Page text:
It complains that you are assigning null to a "non-nullable type": Whaaat?!? When the feature is turned on nulls are no longer welcome in ordinary reference types such as string! Because, you know what, null is not a string! We’ve been pretending for the last fifty years of object-oriented programming, but actually null is in fact not an object: That’s why everything explodes whenever you try to treat it like one!

So no more of that: null is verboten, unless you ask for it. How do you ask for it? By using a nullable reference type, such as string?. The trailing question mark signals that null is allowed:

string? s = null;


The warning goes away: we have explicitly expressed the intent for this variable to hold null, so now it’s fine.

Until the next line of code! On the line

WriteLine($"The first letter of {s} is {s[0]}");


It complains about the s in s[0] that you may be dereferencing a null reference. And sure enough: you are! Well done, compiler! How do you fix it, though? Well that’s pretty much up to you – whichever way you would always have fixed it! Let’s try for starters to only execute the line when s is not null:

if (s != null) WriteLine($"The first letter of {s} is {s[0]}");


The warning goes away! Why? Because the compiler can see that you only go to the offending code when s is not null. It actually does a full flow analysis, tracking every variable across every line of code to keep tabs on where it might be null and where it probably won’t be. It watches your tests and assignments, and does the bookkeeping.

Let’s try another version:

WriteLine($"The first letter of {s} is {s?[0] ?? '?'}");


This uses the null conditional indexing operator s?[0] which avoids the dereference and produces a null if s is null. Now we have a nullable char?, but the null-coalescing operator ?? '?' replaces a null value with the char '?'. So all null dereferences are avoided. The compiler is happy, and no warnings are given.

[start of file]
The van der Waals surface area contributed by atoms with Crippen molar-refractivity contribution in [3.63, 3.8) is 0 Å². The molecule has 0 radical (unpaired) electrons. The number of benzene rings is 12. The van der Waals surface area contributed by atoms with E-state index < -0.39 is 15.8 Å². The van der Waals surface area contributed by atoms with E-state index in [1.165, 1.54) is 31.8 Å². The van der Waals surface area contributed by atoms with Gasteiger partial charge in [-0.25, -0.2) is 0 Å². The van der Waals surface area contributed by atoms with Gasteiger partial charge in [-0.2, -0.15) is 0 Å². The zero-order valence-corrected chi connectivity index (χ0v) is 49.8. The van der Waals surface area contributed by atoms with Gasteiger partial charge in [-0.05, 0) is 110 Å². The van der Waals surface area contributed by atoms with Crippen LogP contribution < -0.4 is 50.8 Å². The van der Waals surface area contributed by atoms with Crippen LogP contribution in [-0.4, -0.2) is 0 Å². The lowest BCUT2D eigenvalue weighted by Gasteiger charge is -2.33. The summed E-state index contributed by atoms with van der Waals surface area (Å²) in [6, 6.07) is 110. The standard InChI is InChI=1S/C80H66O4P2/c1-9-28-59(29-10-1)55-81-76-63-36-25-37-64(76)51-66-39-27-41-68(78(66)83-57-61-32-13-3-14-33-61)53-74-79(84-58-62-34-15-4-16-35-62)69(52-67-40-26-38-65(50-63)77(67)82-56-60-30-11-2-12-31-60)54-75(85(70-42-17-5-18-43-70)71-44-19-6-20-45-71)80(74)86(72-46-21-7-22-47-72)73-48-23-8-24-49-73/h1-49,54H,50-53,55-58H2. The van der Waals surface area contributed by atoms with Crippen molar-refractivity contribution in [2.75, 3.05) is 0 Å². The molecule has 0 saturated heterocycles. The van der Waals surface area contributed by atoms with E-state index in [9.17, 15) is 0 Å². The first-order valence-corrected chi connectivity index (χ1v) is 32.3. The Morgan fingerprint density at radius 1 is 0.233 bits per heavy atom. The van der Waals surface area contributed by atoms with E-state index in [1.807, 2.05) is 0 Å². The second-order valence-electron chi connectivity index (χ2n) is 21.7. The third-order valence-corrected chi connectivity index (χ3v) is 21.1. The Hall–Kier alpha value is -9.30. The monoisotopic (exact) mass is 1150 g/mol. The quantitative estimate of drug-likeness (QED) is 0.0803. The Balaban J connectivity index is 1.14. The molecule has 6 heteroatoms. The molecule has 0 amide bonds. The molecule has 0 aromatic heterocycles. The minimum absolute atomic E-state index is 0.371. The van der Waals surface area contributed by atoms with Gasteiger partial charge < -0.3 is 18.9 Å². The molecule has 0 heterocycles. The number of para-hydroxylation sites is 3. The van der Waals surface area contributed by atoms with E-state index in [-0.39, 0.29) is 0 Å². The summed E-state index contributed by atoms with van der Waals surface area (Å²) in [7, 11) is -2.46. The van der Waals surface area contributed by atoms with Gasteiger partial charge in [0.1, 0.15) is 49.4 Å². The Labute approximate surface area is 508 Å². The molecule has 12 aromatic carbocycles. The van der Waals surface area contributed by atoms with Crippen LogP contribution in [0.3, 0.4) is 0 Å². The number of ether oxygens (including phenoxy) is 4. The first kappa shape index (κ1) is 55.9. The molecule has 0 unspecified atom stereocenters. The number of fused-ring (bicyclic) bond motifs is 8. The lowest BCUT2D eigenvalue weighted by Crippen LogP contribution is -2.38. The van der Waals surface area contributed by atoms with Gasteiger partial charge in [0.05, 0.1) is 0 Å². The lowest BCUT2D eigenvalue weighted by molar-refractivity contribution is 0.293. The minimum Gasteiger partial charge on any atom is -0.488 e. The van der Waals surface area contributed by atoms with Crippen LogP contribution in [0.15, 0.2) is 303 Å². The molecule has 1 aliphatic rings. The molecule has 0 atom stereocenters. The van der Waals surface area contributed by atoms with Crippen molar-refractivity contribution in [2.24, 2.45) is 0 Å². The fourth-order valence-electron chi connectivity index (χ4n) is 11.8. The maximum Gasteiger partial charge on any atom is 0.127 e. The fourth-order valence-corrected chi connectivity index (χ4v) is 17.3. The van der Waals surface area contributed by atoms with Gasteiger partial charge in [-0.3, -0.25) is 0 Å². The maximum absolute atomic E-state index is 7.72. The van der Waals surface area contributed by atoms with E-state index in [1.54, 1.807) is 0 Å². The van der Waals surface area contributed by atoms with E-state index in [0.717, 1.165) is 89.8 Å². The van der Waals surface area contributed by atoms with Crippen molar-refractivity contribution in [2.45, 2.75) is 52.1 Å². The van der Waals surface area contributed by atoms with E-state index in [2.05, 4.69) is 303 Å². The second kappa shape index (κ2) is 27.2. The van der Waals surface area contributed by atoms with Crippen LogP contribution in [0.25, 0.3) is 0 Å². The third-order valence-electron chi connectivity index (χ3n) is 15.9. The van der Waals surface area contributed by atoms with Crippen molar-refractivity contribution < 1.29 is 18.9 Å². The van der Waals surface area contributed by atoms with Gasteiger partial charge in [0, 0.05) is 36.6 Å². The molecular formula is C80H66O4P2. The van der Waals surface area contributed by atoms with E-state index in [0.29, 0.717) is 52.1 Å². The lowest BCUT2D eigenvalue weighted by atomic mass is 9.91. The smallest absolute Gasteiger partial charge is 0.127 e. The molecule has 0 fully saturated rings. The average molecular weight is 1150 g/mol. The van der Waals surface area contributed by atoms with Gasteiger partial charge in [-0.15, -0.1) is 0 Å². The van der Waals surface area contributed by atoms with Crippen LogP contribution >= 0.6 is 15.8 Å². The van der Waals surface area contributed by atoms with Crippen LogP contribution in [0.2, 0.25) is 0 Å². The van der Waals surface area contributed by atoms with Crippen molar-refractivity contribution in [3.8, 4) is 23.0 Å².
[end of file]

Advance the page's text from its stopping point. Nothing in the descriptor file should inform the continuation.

As you can see, the feature keeps you honest while you code: it forces you to express your intent whenever you want null in the system, by using a nullable reference type. And once null is there, it forces you to deal with it responsibly, making you check whenever there’s a risk that a null value may be dereferenced to trigger a null reference exception.

Are you completely null-safe now? No. There are a couple of ways in which a null may slip through and cause a null reference exception:

  • If you call code that didn’t have the nullable reference types feature on (maybe it was compiled before the feature even existed), then we cannot know what the intent of that code was: it doesn’t distinguish between nullable and nonnullable – we say that it is "null-oblivious". So we give it a pass; we simply don’t warn on such calls.
  • The analysis itself has certain holes. Most of them are a trade-off between safety and convenience; if we complained, it would be really hard to fix. For instance, when you write new string[10], we create an array full of nulls, typed as non-null strings. We don’t warn on that, because how would the compiler keep track of you initializing all the array elements?

But on the whole, if you use the feature extensively (i.e. turn it on everywhere) it should take care of the vast majority of null dereferences.

It is definitely our intention that you should start using the feature on existing code! Once you turn it on, you may get a lot of warnings. Some of these actually represent a problem: Yay, you found a bug! Some of them are maybe a bit annoying; your code is clearly null safe, you just didn’t have the tools to express your intent when you wrote it: you didn’t have nullable reference types! For instance, the line we started out with: